A bright morning sun and a crystal clear blue sky spread over the horizon at Djerba international airport. I was still about 160 kilometres away from Choucha, the border camp where the stranded men were sheltered. Djerba looked pristine with its clean roads and traditionally built houses and offices. Olive plantations on both sides of the road stretched over miles. The blue water of the Mediterranean could be seen between the handsome structures along the road.

From the very first step out of the small aircraft at Djerba I was fighting against a formidable enemy called time. Bangladesh standard time was five hours ahead of Tunisia and whatever I did, I would have to despatch my pictures and the report before the deadline of 8 pm in Bangladesh, which is 3 pm in local time. March 13, my first day there, I did not know yet where exactly I would have access to internet. I decided to rush to Choucha first.

The wide and smooth road cut through the desert in a straight line without sign of any traffic. The digital speedometer of the latest Peugeot soon reached 170 km per hour. The driver played a traditional south Tunisian music and swung his head from side to side with the rhyme of flute and drum. The sun has been up a few hours now but the temperature never rose. A chill wind constantly blew from the Mediterranean, neutralising the desert heat and spreading a cold wave.

Halfway through, the taxi driver gave me the bad news. There was no internet connection anywhere between Zarzis and Choucha. That meant I would have another enemy popping up for the distant assignment. From Choucha I would have to return to Zarzis, about 100 kilometres, for filing my story and for as long as I would be here.

Military check posts along the way started to appear more frequently. But every time they asked about my identity the very name of Bangladesh played magic on the heavily armed men. A broad smile followed by a greeting opened the road ahead of us, sans problem.

Choucha camp by the main road was extremely crowded. Thousands of displaced Bangladeshis sat in front of the IOM office to hear about their fate. A roar went on among them as they learnt I had just arrived from Bangladesh to report on behalf of The Daily Star. Young men, hungry and distressed from long journeys from one or the other Libyan cities into Tunisia besieged me. Most had the same tales. They told me how they were robbed of their last belongings by the Libyan bandits waylaying them on their way to Tunisia and how they were cheated by the recruiting agencies in Bangladesh, how they were treated by Bangladesh Embassy staff in Tripoli. Emotional outbursts by the young men were frightening. I kept taking notes and pressing the click button of my camera, forgetting many a times to adjust it. It was as if the slightest distraction from what was happening would detonate a bomb.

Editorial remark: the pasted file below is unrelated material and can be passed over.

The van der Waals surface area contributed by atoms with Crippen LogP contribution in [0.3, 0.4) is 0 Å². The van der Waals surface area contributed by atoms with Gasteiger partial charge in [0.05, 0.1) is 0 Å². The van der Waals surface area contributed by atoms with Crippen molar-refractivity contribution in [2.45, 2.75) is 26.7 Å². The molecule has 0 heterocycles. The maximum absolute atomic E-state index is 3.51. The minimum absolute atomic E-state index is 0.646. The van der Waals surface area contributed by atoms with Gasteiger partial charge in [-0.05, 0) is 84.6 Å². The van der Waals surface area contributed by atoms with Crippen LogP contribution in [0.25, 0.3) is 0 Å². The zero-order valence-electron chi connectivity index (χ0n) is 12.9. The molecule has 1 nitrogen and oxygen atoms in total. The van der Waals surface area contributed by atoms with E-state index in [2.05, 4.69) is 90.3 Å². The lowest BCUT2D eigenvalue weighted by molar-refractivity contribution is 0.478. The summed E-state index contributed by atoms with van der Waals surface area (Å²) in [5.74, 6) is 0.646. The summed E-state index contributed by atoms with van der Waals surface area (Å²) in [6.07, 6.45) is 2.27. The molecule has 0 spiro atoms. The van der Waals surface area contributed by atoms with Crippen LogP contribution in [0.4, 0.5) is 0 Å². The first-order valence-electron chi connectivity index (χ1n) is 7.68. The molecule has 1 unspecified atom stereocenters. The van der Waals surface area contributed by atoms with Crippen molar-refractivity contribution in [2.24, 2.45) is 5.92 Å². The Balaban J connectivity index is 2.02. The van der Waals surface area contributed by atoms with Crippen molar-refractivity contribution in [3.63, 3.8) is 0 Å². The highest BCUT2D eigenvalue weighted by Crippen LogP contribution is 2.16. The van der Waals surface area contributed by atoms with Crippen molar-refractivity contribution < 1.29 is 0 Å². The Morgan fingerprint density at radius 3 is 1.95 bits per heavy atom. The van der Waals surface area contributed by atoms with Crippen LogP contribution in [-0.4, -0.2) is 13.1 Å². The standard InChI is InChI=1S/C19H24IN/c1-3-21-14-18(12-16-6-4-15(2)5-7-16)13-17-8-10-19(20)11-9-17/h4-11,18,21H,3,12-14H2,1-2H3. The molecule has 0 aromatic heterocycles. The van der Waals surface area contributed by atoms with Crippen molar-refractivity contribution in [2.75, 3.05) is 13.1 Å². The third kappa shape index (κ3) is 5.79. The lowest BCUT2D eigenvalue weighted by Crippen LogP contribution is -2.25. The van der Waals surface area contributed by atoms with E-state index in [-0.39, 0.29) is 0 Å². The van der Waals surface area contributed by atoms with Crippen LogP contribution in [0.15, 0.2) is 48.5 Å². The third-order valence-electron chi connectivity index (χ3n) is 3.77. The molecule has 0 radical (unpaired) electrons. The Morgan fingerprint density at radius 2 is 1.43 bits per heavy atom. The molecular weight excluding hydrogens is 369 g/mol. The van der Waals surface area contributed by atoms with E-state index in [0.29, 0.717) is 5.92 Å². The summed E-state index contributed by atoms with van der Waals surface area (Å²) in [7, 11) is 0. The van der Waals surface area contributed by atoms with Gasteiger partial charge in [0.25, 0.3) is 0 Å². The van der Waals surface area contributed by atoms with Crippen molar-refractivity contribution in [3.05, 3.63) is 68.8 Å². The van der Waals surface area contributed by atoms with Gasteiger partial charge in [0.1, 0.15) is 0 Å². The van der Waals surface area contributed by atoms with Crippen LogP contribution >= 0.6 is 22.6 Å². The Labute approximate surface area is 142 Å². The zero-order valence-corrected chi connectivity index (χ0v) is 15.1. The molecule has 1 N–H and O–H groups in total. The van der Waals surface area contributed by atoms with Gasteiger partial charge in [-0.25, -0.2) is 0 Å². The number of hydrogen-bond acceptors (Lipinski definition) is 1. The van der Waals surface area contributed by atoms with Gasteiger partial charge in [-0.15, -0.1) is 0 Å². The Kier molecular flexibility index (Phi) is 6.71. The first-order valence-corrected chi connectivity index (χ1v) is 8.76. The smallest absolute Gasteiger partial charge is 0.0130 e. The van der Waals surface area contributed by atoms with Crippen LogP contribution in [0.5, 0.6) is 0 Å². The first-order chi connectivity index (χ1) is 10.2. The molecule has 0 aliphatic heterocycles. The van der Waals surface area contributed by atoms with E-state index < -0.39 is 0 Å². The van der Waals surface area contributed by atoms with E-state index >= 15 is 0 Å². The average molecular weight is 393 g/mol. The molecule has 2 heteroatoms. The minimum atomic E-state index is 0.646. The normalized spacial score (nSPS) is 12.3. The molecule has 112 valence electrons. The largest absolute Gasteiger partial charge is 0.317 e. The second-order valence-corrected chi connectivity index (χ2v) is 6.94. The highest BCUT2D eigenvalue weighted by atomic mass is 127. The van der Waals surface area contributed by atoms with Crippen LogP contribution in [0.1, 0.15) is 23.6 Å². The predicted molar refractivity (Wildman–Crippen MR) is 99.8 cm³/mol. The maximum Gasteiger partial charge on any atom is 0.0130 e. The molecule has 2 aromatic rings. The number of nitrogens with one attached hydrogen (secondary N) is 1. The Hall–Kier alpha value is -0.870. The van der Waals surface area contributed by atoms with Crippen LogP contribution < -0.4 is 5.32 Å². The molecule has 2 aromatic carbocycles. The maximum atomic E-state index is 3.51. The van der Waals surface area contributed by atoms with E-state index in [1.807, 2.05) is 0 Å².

Bangladeshis fleeing civil war in Libya have gone through untold sufferings.
Sabed Ali, a hero for the desperate.

“I sold my land and paid the agency for coming to Libya a year ago,” said one of the men in his thirties, “I spent four months in captivity in Libya and they have not paid me six months' salary. Whatever I had was taken away by Libyans. You have to tell me what I will do back home.”

Day after day in Choucha camp I had to face the same statements and questions. As more and more Bangladeshis were repatriated, many more arrived there. Each of the displaced persons I talked to represented a long story. I was bombarded with invariable stories of exploitation, deception, persecution, confinement and helplessness. Could I not find a positive story to write home about?

I shall never forget some faces and their stories. On March 25 I met Sabed Ali, a farmer from Taghuria village of Jamlpur district. Sabed, about the age of 40, and two others stood in front of a tent at the fringe of the camp. The night before a large number of Bangladeshis, including several families, had crossed the border. UNHCR authorities had to set up more tents to accommodate the new comers. Sabed waited there to talk to a man named Mahtab who had just arrived from Tripoli with his family. The last thing Mahtab wanted at Choucha camp was to be spotted by Sabed and his friends because in Tripoli he had been operating as a dalal (a labour dealer).

“When we arrived in Tripoli we realised the recruiting agency in Dhaka sent us there on false working visa,” said Sabed, “We were confined in a warehouse with little food for several months before Mahtab found some of us employment.”

“We worked there for three months without any salary when the fighting erupted,” Mahtab said. “As six of us living in the dormitory had not a penny on us, I went to our Embassy and told an official there about our desperate situation. The official rang Mahtab up while I stood there and asked him to organise my salaries.”